Wednesday, September 21, 2016

September meeting of Twin Cities Area Presbytery

The Presbytery of Twin Cities Area met for our regular meeting on Tuesday, September 13 at United Theological Seminary in New Brighton.  I came early to set up a table for Chain of Lakes Church and was joined by Paul Edgett, a member of the Chain of Lakes Steering Committee.  We both enjoyed talking to people and getting re-connected to folks after the summer.

I came into the meeting—which was held in the beautiful chapel at United—when Lewis Zeidner, the new President of the Seminary, was giving a talk.  Not many open seats were available.  Eventually a row of chairs was set up in the back of the chapel. 

After a very moving worship service, Jeff Japinga, Transitional Executive Presbyter, gave a report.  He has been speaking the last months about change within the Presbytery.  His report can be found on pages 12-15 of the following link:
I especially appreciated his note that the Presbytery cannot fulfill our responsibilities by working harder in our current structures.  He shared two possible ways that the Presbytery could be restructured.  Specific proposals will be shared at the next Presbytery meeting.

A very meaningful moment for me was the celebration of the ministry of Clint Patterson.  Clint is retiring as the pastor of the Presbyterian Church in Kasson.  I got to know Clint when I served in Plainview.  In fact I talked to him about the Kasson church before he even came to the church.  During his short talk at the Presbytery meeting Clint talked about he benefited from many Presbyterians before him who set up structures and systems that allowed him to do ministry.  Clint has always had a special gift for visiting with the elderly in his own church and in the wider community.  My grandmother, Maxine Harris, participated in a Bible Study that Clint led in the care center in Kasson.  In fact it was moving to me that Clint’s ministry was celebrated by the Presbytery on the same day that she would have celebrated her 102nd birthday.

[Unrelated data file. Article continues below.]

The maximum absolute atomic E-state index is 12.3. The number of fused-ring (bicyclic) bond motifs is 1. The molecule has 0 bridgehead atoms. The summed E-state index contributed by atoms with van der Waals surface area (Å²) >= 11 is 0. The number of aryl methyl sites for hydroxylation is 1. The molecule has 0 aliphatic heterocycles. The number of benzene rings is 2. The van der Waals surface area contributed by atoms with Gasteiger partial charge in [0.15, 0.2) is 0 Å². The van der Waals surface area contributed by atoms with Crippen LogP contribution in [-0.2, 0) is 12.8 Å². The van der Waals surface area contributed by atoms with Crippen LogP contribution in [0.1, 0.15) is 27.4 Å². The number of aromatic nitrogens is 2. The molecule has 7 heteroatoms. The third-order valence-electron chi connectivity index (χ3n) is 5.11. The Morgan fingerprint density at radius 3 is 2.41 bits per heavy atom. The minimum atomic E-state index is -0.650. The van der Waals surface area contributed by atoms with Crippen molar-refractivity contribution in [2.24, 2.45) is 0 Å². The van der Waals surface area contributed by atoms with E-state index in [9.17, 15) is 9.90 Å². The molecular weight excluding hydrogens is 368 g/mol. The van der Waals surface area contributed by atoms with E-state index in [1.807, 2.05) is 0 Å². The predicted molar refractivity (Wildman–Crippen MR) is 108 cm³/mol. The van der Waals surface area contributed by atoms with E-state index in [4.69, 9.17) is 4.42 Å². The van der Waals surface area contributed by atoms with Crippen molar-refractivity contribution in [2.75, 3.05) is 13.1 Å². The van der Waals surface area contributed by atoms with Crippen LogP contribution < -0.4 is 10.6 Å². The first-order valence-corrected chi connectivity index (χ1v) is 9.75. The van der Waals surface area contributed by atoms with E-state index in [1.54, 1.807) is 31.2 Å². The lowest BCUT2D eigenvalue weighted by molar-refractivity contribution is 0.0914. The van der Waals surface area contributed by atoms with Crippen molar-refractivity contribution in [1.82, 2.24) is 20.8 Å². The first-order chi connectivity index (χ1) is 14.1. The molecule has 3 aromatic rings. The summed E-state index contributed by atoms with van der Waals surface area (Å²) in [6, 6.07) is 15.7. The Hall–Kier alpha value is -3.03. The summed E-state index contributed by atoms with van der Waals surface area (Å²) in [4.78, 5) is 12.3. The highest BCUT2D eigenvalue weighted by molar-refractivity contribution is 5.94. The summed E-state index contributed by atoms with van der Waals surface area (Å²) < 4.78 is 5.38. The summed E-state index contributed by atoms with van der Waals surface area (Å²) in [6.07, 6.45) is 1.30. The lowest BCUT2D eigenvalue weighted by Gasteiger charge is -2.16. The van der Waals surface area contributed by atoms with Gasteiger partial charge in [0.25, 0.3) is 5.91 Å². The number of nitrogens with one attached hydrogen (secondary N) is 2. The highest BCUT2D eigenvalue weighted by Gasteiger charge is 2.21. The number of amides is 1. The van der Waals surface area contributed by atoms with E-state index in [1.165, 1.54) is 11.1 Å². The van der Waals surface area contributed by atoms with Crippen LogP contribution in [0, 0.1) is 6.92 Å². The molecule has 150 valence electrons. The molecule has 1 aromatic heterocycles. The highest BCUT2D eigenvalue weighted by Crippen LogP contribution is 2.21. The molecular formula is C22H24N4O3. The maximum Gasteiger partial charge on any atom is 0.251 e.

After dinner Lisa Larges was examined by the Presbytery for ordination.  Many people spoke at the meeting about her long ordination journey through the Presbyterian Church (USA).  She first appeared before the Presbytery of the Twin Cities Area at least twenty years ago.  Many people verbally applauded her during the examination for her perseverance in staying with the Presbyterian Church (USA).  Her statement of faith can be found on pages 22-23 of the above link.  It is a gem and is worth studying.   

In a report from the Eden Prairie Administrative Commission, Barbara Lutter said that the lawyer’s representing the Presbytery have filed an appeal of the most recent court decision.   Representatives of the church have thirty days to respond.   Assuming a response from the church, oral arguments would happen after the first of the year—perhaps sooner.  Over $75,000 has been spent by the Presbytery on lawyer’s fees.

Kathryn Breitbarth, chair of the Albert Lea Administrative Commission presented final terms of departure for that congregation to Evangelical Covenant Order (ECO).  The congregation voted on the final terms by a vote of 340-36 on Sunday, September 11.  She and other leaders of the Administrative Commission said the Presbytery would do their best to attend to the concerns of people in the church who do not want to leave the PC(USA).  The Presbytery unanimously approved the terms of the agreement.

Monday, September 19, 2016

First Night at US Bank Stadium

Last month Jay Harris, my mom’s cousin, sent me an E-mail asking if I would like to go to the Vikings/Packers game—the first regular season game in US Bank Stadium.  I thought about it for one second and marked the date.